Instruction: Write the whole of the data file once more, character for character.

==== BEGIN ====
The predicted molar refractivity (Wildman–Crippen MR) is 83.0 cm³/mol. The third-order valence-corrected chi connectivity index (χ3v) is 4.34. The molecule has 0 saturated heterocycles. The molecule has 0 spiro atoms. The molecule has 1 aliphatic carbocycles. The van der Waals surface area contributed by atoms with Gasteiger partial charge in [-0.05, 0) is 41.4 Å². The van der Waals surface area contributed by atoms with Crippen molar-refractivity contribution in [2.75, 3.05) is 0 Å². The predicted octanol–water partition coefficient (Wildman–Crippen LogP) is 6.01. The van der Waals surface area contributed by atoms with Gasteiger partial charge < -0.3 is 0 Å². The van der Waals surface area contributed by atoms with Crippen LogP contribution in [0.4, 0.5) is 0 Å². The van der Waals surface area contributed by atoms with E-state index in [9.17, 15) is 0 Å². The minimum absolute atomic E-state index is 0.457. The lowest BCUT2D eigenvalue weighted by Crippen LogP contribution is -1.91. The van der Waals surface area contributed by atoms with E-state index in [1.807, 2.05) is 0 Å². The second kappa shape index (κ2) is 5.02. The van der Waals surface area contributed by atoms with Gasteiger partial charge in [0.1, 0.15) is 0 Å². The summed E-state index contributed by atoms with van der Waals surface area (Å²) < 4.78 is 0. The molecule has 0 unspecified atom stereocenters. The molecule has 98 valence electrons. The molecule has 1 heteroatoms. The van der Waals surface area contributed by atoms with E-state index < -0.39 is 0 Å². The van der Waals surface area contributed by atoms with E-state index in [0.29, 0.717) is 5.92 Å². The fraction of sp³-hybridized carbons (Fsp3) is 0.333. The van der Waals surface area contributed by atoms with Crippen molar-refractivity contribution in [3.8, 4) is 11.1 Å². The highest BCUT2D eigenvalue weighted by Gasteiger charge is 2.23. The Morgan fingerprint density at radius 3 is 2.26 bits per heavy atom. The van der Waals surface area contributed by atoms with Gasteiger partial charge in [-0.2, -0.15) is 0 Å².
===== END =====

The predicted molar refractivity (Wildman–Crippen MR) is 83.0 cm³/mol. The third-order valence-corrected chi connectivity index (χ3v) is 4.34. The molecule has 0 saturated heterocycles. The molecule has 0 spiro atoms. The molecule has 1 aliphatic carbocycles. The van der Waals surface area contributed by atoms with Gasteiger partial charge in [-0.05, 0) is 41.4 Å². The van der Waals surface area contributed by atoms with Crippen molar-refractivity contribution in [2.75, 3.05) is 0 Å². The predicted octanol–water partition coefficient (Wildman–Crippen LogP) is 6.01. The van der Waals surface area contributed by atoms with Gasteiger partial charge < -0.3 is 0 Å². The van der Waals surface area contributed by atoms with Crippen LogP contribution in [0.4, 0.5) is 0 Å². The van der Waals surface area contributed by atoms with E-state index in [9.17, 15) is 0 Å². The minimum absolute atomic E-state index is 0.457. The lowest BCUT2D eigenvalue weighted by Crippen LogP contribution is -1.91. The van der Waals surface area contributed by atoms with E-state index in [1.807, 2.05) is 0 Å². The second kappa shape index (κ2) is 5.02. The van der Waals surface area contributed by atoms with Gasteiger partial charge in [0.1, 0.15) is 0 Å². The summed E-state index contributed by atoms with van der Waals surface area (Å²) < 4.78 is 0. The molecule has 0 unspecified atom stereocenters. The molecule has 98 valence electrons. The molecule has 1 heteroatoms. The van der Waals surface area contributed by atoms with E-state index < -0.39 is 0 Å². The van der Waals surface area contributed by atoms with E-state index in [0.29, 0.717) is 5.92 Å². The fraction of sp³-hybridized carbons (Fsp3) is 0.333. The van der Waals surface area contributed by atoms with Crippen molar-refractivity contribution in [3.8, 4) is 11.1 Å². The highest BCUT2D eigenvalue weighted by Gasteiger charge is 2.23. The Morgan fingerprint density at radius 3 is 2.26 bits per heavy atom. The van der Waals surface area contributed by atoms with Gasteiger partial charge in [-0.2, -0.15) is 0 Å².